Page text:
C Sharp

What the Compiler Is Really Doing

So, how does the compiler allow us to call a method in the standard object.field syntax? Also, where does that value variable come from? To answer these questions, we need to look at the MSIL being produced by the compiler. Let's consider the property's getter method first.

In our ongoing example, we have the following getter method defined: -

class Address
{
    protected string city;
    protected string zipCode;
    public string ZipCode
    {
        get
        {
            return zipCode;
        }
        image
    }
    image
}

If you look at the resulting MSIL from this method, you'll see that the compiler has created an accessor method called get_ZipCode, as seen here: -

.method public hidebysig specialname instance string
        get_ZipCode() cil managed
{
  // Code size       11 (0xb)
  .maxstack  1
  .locals ([0] string _Vb_t_$00000003$00000000)
  IL_0000:  ldarg.0
  IL_0001:  ldfld      string Address::zipCode
  IL_0006:  stloc.0
  IL_0007:  br.s       IL_0009
  IL_0009:  ldloc.0
  IL_000a:  ret
} // end of method Address::get_ZipCode

You can tell the name of the accessor method because the compiler prefixes the property name with get_ (for a getter method) or set_ (for a setter method). As a result, the following code resolves to a call to get_ZipCode: -

String str = addr.ZipCode; // this calls Address::get_ZipCode

Therefore, you might be tempted to try the following explicit call to the accessor method yourself: -

String str = addr.get_ZipCode; // **ERROR " Won't compile

However, in this case, the code will not compile because it's illegal to explicitly call an internal MSIL method.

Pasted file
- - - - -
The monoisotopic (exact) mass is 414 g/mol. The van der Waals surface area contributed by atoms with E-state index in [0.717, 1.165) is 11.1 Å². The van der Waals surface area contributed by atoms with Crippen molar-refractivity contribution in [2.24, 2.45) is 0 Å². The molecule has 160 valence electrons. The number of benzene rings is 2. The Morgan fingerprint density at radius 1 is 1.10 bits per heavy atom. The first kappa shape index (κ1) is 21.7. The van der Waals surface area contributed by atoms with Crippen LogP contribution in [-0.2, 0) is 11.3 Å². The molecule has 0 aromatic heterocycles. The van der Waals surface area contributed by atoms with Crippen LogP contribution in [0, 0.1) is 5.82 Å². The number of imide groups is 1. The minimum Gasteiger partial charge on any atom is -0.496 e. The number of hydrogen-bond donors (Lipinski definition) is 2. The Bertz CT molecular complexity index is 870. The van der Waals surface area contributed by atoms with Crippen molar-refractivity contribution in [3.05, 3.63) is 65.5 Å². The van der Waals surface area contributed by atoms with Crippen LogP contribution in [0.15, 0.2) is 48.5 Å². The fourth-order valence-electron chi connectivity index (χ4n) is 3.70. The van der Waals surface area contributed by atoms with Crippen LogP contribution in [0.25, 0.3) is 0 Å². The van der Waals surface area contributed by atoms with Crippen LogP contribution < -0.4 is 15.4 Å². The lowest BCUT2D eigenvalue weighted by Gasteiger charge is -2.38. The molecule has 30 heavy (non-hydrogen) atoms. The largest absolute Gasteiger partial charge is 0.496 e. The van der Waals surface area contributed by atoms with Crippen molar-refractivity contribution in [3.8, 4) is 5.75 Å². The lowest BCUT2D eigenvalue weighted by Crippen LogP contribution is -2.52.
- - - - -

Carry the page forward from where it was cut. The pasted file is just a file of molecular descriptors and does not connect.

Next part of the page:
The answer to our question-how can a compiler allow us to use the standard object.field syntax and have a method be called?-is that the compiler actually generates the appropriate getter and setter methods for us when it parses the C# property syntax. Therefore, in the case of the Address.ZipCode property, the compiler emits MSIL that contains the get_ZipCode and set_ZipCode methods.

Now let's look at the generated setter method. In the Address class you saw the following: -

    public string ZipCode
    {
        image
        set
        {
            // Validate value against some datastore.
            zipCode = value;
           // Update city based on validated zipCode.
        }
    }

Notice that nothing in this code declares a variable named value yet we're able to use this variable to store the caller's passed value and to set the protected zipCode member field. When the C# compiler generates the MSIL for a setter method, it injects this variable as an argument in a method called set_ZipCode.

In the generated MSIL, this method takes as an argument a string variable: -

.method public hidebysig specialname instance void
        set_ZipCode(string 'value') cil managed
{
  // Code size       8 (0x8)
  .maxstack  8
  IL_0000:  ldarg.0
  IL_0001:  ldarg.1
  IL_0002:  stfld      string Address::zipCode
  IL_0007:  ret
} // end of method Address::set_ZipCode

Even though you can't see this method in the C# source code, when you set the ZipCode property with something like addr.ZipCode("12345"), it resolves to an MSIL call to Address::set_ZipCode("12345"). As with the get_ZipCode method, attempting to call this method directly in C# generates an error.

by BrainBellupdated
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